The Stories That Inspired Me
Writers Should be Readers, or So I'm Told
If you're not writing, you should be reading.
When I first started taking writing fiction really seriously, that was the message trumpeted across all of my research as I learned about editors and querying and getting an agent. You've always got to be trying to improve your craft; what better way than by reading the work of others?
As the years went on, I learned that it wasn't just the reading that was helpful - of course, it is one of the best ways to learn about the technicalities of writing, the nuts and bolts that hold the words together to share with your audience - but it was the taking in of stories that really helps to advance your craft as a writer. Movies or tv shows with deep, thought-provoking plots and even video games (if you're a gamer) can help to jump-start your imagination and give rise to all kinds of ideas for your own work.
Though those other mediums have often inspired themes or even scenes within my own writing, I will always fall back on a few of the books that I read growing up that inspired me and helped me to become the writer that I am today.
1. The Cooper Kids Adventure Series - Frank Peretti
As a young reader, Frank Peretti captivated me with the range that he had. Some readers may have known him for his adult, spiritually-centered novels, like This Present Darkness or The Oath. However, he has also written books for teens and young adults, as well as playing the character "Mr. Henry" to tell Bible stories in a fun and accessible way to younger children.
The Cooper Kids Adventures were wonderful early escapes for me. I loved anything having to do with adventure, and the way that Peretti was able to seamlessly include elements of his faith into the plot was something I thought was amazing (being a young Christian girl myself). They also served as a gateway for me into his other works, and everything that he writes is an easy reread for me.
Peretti's writing taught me about adventure and spirituality being combined in a way that didn't seem preachy or forced. The next novel taught me about the darker parts of human nature.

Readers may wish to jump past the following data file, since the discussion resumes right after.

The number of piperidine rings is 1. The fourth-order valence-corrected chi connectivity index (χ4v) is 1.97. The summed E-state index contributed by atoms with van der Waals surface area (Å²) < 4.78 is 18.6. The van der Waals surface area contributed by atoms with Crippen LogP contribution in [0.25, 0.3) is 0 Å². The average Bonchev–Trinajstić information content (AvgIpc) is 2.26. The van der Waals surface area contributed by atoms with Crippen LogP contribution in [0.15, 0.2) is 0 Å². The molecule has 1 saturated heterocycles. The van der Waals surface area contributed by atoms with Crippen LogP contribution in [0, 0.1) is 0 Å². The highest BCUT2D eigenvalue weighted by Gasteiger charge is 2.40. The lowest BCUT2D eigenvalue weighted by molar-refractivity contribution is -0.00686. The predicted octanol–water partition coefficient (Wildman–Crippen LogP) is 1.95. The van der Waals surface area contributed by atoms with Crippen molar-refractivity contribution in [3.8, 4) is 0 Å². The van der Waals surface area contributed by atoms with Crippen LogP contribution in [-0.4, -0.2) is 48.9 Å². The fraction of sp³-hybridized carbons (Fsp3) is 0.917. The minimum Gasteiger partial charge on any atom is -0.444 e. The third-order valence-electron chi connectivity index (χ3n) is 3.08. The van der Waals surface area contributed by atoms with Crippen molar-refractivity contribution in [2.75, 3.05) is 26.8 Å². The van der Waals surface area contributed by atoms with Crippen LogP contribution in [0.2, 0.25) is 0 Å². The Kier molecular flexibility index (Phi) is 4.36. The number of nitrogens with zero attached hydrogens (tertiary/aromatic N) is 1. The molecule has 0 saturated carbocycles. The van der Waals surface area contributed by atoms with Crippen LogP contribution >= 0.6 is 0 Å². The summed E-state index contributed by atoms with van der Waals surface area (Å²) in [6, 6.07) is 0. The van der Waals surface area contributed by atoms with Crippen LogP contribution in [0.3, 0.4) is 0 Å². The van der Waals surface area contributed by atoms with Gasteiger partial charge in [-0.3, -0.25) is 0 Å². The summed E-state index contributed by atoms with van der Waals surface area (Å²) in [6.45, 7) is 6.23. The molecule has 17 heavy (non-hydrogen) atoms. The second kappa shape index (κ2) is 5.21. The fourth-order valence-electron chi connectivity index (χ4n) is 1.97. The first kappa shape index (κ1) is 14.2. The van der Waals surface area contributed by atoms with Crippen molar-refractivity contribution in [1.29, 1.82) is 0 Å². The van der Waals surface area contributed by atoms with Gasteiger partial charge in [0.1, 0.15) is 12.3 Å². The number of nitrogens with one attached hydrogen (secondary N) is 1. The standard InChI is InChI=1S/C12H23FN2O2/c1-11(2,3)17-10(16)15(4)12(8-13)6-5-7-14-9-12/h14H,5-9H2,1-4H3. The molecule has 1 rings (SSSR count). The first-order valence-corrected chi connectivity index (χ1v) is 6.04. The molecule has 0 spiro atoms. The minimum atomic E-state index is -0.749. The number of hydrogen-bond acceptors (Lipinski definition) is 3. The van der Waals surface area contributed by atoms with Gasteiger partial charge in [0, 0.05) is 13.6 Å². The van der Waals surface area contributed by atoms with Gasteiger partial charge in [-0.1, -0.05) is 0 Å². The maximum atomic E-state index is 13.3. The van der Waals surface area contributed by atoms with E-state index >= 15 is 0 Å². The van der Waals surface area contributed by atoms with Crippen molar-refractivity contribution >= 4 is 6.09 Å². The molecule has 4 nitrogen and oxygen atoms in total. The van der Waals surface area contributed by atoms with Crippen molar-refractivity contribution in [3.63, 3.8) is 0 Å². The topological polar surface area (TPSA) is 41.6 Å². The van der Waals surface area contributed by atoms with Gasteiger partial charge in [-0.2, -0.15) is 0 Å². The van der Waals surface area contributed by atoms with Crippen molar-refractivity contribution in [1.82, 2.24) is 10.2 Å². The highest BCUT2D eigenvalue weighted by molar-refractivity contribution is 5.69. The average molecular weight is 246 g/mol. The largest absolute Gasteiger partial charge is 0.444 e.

2. The Count of Monte Cristo - Alexandre Dumas
I knew pretty much nothing about Dumas when I was younger; I distinctly remember reading over the synopsis on the back of the book as I rifled through the tables and boxes of books at the fundraiser book sale at the local library and being intrigued. This epic tale of revenge taught me the power of a tightly crafted plot, with twists and turns and callbacks to things that happened earlier in the story. There was such a fascinating, deep background to the characters that captured my imagination, as well as character arcs that challenged my notions of how a character should change throughout a story.
Dumas’s writing inspired me to work harder on my plots and my characters - and made me quite fond of a good plot twist. Though the plot of this story was intriguing, the next set of books really pushed me to dig deeper into my creativity and world-building.
3. Lord of the Rings - J.R.R. Tolkien
I told you that I like adventure. I also love a tight plot. But the thing that I learned most from Tolkien was his dedication to creating a world for his story and characters to inhabit. Beyond the languages and histories and cultures that he created (a feat in itself - I mean, who creates not one but several languages?), he wrote intricate and detailed lore that encapsulated all of the many peoples and cultures and lands in the world of Middle Earth.
That level of imagination, of creativity, of intricacy! Though I did not read the trilogy until I was a young adult, I knew that my decision to be a writer was only amplified by this masterwork.
So there you have it. Three authors and their stories that helped to propel me on my way as a young writer. Finding time to read as I've gotten older has been hard, but I still love and enjoy reading whenever I can. Now, while I'm waiting to hear back from my editor on my latest work, I'm going to dive back into reading. Maybe I'll give one of these stories a reread.